collection of short stories, Kathi Manz Kath (Story Within
Story) published in mid-60s includes his masterpiece, Kokar
Jang (The Cockfight). The Cockfight is considered as the most
popular story in the Kashmiri literature. It has been translated
into many Indian languages and has appeared in English translation
in anthologies such as Indian Short Stories 1900-2000 edited
by I. Vi. Ramakrishan; Contemporary Kashmiri Short Stories
edited by Hriday Kaul Bharati, Neerja Mattoo; Contemporary Indian
Short Stories Vol 3 all published by Sahitya Akademi, New Delhi.
The Cockfight is precribed in the school and university curriculum
in Jammu and Kashmir. It has also appeared in Best Loved Indian
Stories of the Century published by Penguin India in 1999.
In his Studies in Kashmiri, Prof. J L Koul wrires about this story
that “perhaps, the comic muse at its subtlest best (though
not unmixed with irony) in Kashmiri short story is to be seen in
Amin Kamil’s Honi Rahman and Kokar Jang,
particularly in the latter, in which the foibles and eccentricities
of character of the two women neighbors, Jaana Bits and Shah Maal,
are expressed through their respective cocks.”
has a special talent for blending humor, irony and politics/social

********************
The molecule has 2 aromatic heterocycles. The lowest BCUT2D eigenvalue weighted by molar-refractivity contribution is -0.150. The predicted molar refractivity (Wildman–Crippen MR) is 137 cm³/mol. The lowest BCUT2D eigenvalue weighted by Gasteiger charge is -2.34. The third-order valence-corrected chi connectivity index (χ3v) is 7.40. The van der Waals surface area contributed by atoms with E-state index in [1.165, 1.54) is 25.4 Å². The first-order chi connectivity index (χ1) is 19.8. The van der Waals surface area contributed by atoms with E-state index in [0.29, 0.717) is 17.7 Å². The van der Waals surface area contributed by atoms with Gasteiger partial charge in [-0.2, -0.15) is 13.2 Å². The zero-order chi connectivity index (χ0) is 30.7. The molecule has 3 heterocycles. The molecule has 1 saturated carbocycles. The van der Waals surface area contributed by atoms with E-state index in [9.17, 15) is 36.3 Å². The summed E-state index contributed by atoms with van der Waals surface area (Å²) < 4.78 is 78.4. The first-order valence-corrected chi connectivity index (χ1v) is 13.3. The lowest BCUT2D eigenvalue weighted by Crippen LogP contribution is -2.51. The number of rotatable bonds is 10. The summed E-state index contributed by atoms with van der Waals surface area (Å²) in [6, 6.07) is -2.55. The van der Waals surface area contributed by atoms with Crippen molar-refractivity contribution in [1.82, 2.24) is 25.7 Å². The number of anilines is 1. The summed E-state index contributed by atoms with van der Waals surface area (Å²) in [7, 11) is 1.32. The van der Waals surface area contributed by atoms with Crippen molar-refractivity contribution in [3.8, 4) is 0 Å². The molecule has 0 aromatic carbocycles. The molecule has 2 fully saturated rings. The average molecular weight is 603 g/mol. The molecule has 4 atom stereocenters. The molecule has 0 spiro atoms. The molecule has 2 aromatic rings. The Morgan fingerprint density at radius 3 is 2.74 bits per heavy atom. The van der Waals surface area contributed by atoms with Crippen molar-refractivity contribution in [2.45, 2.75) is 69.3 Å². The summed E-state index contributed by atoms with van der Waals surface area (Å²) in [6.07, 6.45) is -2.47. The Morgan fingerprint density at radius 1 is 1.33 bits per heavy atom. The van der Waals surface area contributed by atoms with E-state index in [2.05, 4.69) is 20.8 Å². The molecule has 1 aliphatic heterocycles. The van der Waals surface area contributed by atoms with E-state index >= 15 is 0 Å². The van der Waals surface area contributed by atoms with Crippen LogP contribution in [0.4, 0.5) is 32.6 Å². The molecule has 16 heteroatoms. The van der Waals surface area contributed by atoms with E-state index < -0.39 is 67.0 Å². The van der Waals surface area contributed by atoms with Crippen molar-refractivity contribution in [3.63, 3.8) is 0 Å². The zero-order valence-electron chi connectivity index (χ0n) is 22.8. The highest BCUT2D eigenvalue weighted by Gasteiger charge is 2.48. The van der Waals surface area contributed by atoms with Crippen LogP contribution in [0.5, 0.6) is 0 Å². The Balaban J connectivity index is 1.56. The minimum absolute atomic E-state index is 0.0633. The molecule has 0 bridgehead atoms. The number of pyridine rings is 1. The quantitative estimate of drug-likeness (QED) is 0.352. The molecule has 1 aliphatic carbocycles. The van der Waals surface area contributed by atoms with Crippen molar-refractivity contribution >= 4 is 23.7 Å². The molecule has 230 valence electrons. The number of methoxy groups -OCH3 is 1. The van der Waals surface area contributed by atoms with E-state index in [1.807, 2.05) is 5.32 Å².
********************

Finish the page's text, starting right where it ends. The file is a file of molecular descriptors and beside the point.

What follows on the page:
coment in his stories as well as poems. As an example of this, in
his poems, is Taay Nama published in mid-80s, or Sawal
Chu Kaluk (The Question is of the Head) a much-acclaimed story
on the political situation of Kashmir.
literary and creative prose style has been admired by one and all.
“Kashmiri language has not produced the like of Kamil in creative
prose”, says Rafiq Raaz, Director, All India Radio, Srianagr.
Apart from a number of anthologies he edited, Kamil has published
two books of literary criticism Jawaban Chu Arz (In Reply,
vol 1 & 2) and a book Mehjoornen Bonen Tal (Under the
Chinars of Mehjoor) on the popular Kashmiri poet of 1930s, Ghulam
won the Sahitya Akademi Award in 1967 for his book of poems, Laveh
Te Praveh (Dewdrops and Sunbeams) . “What distinguishes
this book from the poetry of the sixties is the conversational tone
producing intimacy, blending of Persian and Kashmiri words and expressions,
aphoristic comments on life, intermingling of satire and pathos,
use of musically potent meters, masterly use of simile and image,
oblique but esoteric expression, and finally the use of Persian
and Indian mythological allusions”, to quote Shafi Shauq,
Chairman, Department of Kashmiri. The style established in this
collection gets further refinement in Kamil’s later collections
of poetry, namely, Beyi Suy Paan (Again the Same Self,
1967), Padis Pod Tshay (One Foot Shadowing the Other, 1972)
and Yim Myane Sokhan (These, My Words, 2009).
has won numerous awards including the Jammu & Kashmir Cultural
Academy’s best book awards, awards from the State Government
of Jammu & Kashmir, Robes of Honor from many prestigious organizations,
International Irfan Foundation Award, Kashmir University’s
Lifetime Achievement award, and Padma Shri from the Indian government.